From Pyongyang's point of view, this strategy has a certain logic. As the decade opened. North Korea had found itself alone and isolated, while its rival, South Korea, was establishing diplomatic relations with its erstwhile allies, China and Russia. The only way out was to openly challenge the U.S. First it was with nuclear weapons. When that crisis came to a head in 1994, it put Washington in an awkward position. South Korea did not want the U.S. to hold direct talks with this rival to the north, yet Clinton could not just leave it to Seoul alone to handle nuclear weapons. Thus, Pyongyang succeeded in cracking the U.S.-South Korea policy by holding direct talks with Washington. The negotiation in Geneva led directly to the famous agreement to build two civilian nuclear power plants if Pyongyang suspended its own nuclear program.

But North Korea got nothing more from the Agreed Framework, as the Geneva Agreement was called, than the two atomic reactors now being built. Never fulfilled was the provision for setting up of unofficial relations and at least a partial lifting of the economic embargo. Enter Phase 2 of North Korea's strategy: missiles. It was exporting shorter-range rockets for hard currency. Washington tried to stop this but failed. In 1994 North Korea's leaders decided to develop longer-range missiles. That got Washington's attention, if for no other reason than it severely upset America's main Asian ally, Japan (over whose territory the first one was dispatched). And it exposed U.S. soil to potential attack.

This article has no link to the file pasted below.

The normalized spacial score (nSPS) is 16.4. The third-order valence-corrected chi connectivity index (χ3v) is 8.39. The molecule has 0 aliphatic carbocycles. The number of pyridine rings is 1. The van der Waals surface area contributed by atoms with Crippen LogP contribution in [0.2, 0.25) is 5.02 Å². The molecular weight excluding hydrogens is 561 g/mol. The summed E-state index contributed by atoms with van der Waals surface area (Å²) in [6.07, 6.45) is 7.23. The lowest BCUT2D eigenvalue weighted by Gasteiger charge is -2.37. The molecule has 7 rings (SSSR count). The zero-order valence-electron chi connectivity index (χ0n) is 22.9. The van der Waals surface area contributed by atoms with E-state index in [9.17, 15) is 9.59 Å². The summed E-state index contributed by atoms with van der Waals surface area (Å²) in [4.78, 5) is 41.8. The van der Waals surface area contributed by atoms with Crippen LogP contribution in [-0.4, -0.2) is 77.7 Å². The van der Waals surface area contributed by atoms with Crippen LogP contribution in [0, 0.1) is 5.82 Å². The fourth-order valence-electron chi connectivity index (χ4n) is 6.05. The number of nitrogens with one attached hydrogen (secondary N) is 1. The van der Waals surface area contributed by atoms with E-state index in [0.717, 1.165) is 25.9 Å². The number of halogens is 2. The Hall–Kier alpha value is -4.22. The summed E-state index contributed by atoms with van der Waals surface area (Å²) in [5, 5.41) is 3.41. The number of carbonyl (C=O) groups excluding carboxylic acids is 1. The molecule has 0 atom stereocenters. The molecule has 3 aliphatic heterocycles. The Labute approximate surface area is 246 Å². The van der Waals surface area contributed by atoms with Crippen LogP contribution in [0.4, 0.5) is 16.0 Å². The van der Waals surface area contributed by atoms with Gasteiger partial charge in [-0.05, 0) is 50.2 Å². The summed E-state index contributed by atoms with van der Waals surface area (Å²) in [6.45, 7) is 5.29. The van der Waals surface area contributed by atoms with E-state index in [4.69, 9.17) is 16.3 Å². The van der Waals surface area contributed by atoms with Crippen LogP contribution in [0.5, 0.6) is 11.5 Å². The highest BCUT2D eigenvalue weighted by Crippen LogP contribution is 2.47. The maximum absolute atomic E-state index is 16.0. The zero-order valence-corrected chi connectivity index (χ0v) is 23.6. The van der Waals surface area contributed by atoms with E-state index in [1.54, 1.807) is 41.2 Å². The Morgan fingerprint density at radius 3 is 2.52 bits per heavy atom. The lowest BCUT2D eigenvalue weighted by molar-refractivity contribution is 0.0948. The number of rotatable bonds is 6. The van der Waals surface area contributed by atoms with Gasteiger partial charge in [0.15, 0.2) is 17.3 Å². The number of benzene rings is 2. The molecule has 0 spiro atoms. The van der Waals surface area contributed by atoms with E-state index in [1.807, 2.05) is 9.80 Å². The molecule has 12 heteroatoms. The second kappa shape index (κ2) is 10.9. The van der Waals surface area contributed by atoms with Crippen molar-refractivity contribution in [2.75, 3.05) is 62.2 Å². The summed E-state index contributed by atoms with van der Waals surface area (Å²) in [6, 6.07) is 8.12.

Given the situation, Washington had two choices. It could attack and destroy North Korea's missile sites and development facilities, as it almost did in 1994 to Pyongyang's nuclear laboratories. Or, it could bring North Korea to the negotiating table, which is what Clinton's special adviser, former defense secretary William Perry, ultimately recommended following nearly a year of regional consultations. Many hope the current moratorium on testing will lead to an end to missile exports as well as the normalization of relations. That will make it easier for Pyongyang to establish diplomatic relations with Japan, which has given general approval to the U.S. move. Seoul too has acquiesced in its neighbor's bid to improve ties with Western countries first.

North Korea is a notoriously difficult negotiating partner, and the motives of its leaders are often inscrutable. So the new policy brings considerable risks. Pyongyang will probably drag the negotiations out as long as possible trying to get as much as it can from the West while surrendering little. But the main question is what would be the alternative? A few years back, there was much talk that North Korea would collapse anyway, so why worry about it? One hears a lot less of that kind of talk nowadays, especially as the famine is now easing. The current regime will be around for a long time. So somehow it must be encouraged to do what it seems to want to do (albeit on its own terms) - open itself to the world.